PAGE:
It was recently reported that the Chinese company Zhenhua has amassed a vast database of millions of people worldwide who are in key positions. One of the leaked databases shows profiles of over 16,000 military personnel from the U.S., Australia, Britain, and South Korea. Of special concern is the fact that some of the American profiles are of nuclear scientists.
The leaked database is said to contain information on 2.4 million people. The surprising fact is that the database is not heavily composed of information stolen from people or gained through covert means. Instead, most of the information is publicly available. “Aggregation of open source data on a grand scale is viewed as the main value of the Zhenhua database, as it can pull in family and professional connections, use location tracking from social media, and potentially be combined with other databases stolen by Beijing’s army of cyber hackers,” according to Financial Review.
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The military profiles are largely focused on technical experts who have left their military commitments and are now engaged in civilian life. Most of the information about such experts is accessed from their LinkedIn profiles that mention their employment history. For instance, one person from the leaked database is noted to have worked for five years in a nuclear lab that exclusively works for the United States Navy. The database has recorded from his LinkedIn profile that the person has performed applied research on materials used in nuclear power reactors.
Neil James, executive director of the Australian Defence Association, pointed out that social media posts done by individuals are usually not seen as a problem by the military. However, when such open information is aggregated on a large scale, issues arise. He notes that such aggregation can turn what is unclassified data into classified data. Michael Shoebridge, a defense expert at the Australian Strategic Policy Institute, warned that such huge data sets have the potential to significantly boost Beijing’s espionage efforts abroad. Open-source data, when combined with unique classified data sets, can be extremely valuable, something that Shoebridge believes many countries tend to overlook.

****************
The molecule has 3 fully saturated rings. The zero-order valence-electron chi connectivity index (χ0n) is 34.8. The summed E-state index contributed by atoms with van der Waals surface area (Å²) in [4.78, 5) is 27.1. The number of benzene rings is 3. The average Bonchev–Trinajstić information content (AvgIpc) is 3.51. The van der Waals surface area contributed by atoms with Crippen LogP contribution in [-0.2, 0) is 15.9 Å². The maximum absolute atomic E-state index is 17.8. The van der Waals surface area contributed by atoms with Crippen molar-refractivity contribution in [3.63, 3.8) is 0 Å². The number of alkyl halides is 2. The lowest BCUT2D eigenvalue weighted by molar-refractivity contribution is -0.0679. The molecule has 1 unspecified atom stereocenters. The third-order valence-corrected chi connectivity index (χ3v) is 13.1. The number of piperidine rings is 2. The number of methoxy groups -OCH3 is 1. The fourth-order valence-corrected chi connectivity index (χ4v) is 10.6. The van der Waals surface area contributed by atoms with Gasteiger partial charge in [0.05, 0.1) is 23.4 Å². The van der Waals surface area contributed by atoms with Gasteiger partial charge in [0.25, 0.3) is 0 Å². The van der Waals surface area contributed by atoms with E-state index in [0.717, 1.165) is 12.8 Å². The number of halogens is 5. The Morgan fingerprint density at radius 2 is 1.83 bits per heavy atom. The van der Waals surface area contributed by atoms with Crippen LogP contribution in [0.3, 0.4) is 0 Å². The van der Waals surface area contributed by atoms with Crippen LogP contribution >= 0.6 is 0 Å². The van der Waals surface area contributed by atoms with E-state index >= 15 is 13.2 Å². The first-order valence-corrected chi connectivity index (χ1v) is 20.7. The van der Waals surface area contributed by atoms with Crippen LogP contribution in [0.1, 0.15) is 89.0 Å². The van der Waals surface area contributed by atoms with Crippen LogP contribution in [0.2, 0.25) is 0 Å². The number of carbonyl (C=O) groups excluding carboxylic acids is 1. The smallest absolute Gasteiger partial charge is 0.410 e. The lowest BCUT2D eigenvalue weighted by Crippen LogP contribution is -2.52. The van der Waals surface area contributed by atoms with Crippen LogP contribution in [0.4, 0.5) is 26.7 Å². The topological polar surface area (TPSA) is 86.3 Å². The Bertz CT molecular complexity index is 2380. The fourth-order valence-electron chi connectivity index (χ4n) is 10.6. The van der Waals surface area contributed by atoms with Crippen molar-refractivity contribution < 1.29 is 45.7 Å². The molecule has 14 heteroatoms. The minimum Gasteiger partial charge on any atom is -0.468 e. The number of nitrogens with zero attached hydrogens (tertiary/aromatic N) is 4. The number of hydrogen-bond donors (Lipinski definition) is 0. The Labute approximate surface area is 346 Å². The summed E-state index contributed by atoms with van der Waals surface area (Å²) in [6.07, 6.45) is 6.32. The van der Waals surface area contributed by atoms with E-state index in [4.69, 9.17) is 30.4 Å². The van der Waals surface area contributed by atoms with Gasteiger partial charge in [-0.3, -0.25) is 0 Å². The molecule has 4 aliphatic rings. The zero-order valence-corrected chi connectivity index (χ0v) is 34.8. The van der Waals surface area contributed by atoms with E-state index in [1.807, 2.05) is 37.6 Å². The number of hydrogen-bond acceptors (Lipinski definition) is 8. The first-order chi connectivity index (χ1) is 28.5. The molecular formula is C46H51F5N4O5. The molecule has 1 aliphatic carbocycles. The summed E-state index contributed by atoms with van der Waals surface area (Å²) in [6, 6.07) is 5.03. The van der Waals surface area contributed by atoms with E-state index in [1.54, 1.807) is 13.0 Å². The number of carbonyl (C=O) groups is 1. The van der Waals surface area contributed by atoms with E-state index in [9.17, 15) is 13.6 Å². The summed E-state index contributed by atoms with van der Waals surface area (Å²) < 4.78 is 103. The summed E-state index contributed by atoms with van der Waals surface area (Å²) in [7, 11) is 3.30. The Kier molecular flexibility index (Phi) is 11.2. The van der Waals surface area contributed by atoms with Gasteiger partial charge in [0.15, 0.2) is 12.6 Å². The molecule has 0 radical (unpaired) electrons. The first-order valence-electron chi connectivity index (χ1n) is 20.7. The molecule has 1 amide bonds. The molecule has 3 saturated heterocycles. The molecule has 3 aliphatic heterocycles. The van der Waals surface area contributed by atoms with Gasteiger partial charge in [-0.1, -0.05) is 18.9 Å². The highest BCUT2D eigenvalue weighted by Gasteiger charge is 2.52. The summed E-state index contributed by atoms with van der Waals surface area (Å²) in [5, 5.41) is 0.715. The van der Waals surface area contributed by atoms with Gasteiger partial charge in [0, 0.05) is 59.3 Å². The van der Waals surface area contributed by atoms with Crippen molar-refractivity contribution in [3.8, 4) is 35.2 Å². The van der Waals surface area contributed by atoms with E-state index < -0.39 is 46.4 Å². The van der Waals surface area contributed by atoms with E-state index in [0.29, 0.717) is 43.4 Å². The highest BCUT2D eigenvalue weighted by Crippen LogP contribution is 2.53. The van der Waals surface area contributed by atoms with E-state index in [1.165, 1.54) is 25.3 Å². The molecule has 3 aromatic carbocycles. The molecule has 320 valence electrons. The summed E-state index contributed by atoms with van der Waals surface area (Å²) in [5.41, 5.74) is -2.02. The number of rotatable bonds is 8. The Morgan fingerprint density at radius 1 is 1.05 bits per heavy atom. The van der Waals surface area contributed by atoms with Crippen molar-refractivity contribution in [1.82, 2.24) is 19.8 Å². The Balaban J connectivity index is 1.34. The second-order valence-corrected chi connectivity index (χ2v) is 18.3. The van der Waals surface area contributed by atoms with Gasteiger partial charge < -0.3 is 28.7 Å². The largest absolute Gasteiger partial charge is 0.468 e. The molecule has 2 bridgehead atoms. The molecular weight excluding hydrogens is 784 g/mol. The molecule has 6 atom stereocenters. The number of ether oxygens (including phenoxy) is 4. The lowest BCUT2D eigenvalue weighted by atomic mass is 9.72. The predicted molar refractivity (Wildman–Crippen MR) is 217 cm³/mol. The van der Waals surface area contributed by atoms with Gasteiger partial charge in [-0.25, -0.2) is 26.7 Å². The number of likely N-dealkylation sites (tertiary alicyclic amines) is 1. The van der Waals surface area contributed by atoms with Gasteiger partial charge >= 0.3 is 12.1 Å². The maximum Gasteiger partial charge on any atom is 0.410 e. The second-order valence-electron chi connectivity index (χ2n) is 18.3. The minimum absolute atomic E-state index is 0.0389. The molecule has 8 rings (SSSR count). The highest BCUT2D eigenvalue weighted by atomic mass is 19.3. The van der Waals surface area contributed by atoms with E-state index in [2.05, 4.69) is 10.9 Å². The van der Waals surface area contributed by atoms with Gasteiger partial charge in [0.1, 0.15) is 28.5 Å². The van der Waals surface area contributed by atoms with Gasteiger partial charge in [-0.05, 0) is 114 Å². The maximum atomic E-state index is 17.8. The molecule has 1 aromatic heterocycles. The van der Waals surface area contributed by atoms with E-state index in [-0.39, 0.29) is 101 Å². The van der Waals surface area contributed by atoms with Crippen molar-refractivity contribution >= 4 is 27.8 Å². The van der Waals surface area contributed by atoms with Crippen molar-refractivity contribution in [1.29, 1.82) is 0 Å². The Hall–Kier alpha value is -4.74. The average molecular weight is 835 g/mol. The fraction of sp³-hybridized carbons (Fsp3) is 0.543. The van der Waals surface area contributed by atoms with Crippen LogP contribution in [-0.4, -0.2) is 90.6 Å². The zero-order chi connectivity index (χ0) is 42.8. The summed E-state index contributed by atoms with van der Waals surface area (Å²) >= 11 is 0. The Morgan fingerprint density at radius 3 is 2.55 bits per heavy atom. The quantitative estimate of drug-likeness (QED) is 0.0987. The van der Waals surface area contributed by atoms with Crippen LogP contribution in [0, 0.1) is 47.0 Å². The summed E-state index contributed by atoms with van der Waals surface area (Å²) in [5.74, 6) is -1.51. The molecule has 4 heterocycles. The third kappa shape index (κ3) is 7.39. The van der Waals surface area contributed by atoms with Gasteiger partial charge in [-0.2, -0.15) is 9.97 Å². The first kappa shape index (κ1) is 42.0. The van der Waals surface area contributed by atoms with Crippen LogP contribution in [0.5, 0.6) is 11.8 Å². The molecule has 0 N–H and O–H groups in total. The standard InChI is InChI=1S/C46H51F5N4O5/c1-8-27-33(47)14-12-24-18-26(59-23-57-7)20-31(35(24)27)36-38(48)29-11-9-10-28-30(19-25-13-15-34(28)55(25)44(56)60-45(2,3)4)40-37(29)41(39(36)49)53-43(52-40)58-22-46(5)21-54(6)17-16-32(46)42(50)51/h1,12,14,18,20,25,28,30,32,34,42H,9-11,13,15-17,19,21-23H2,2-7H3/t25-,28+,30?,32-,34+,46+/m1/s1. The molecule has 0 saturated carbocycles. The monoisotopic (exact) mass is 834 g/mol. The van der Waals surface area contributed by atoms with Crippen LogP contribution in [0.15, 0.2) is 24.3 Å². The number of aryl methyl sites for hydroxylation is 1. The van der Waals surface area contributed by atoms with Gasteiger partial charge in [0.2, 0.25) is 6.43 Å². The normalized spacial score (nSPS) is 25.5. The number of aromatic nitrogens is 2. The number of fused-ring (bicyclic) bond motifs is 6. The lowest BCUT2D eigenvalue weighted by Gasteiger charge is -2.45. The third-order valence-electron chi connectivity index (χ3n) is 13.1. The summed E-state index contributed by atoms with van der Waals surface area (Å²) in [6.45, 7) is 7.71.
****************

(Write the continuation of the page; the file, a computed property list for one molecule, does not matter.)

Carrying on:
The database contains private info about hundreds of important people from India, a country with which China has escalated military aggression in recent times. Most of these people have been accused of activities like corruption, smuggling gold, arms, or wildlife, financial crimes, and terrorism. Beijing is clearly looking at using these people in specific operations by leveraging the information they have against them. Access to the database was provided by Professor Chris Balding, an American academician who worked in China until 2018 and left the country due to concerns over his physical safety.
Chinese nuclear capacity
One of the latest reports by Global Data, a UK-based analytics firm, shows that China is on a path to overtaking the U.S. in nuclear power capacity by 2026. Between 2020 and 2030, the report expects the addition of 160 GW of nuclear capacity globally, with more than 50 percent being accounted for by China. During this decade, 76 GW of nuclear capacity will be retired.
U.S. Navy admiral Charles Richard, commander of the U.S. Strategic Command, who is in charge of America’s nuclear arsenal, recently expressed concerns at the steady development of China’s military prowess. He warned that one of China’s priorities is to boost its nuclear stockpile. Admiral Richard noted that China now has the ability to threaten American shores from a ballistic missile submarine. A Pentagon report estimates China’s current nuclear warheads at just above 200.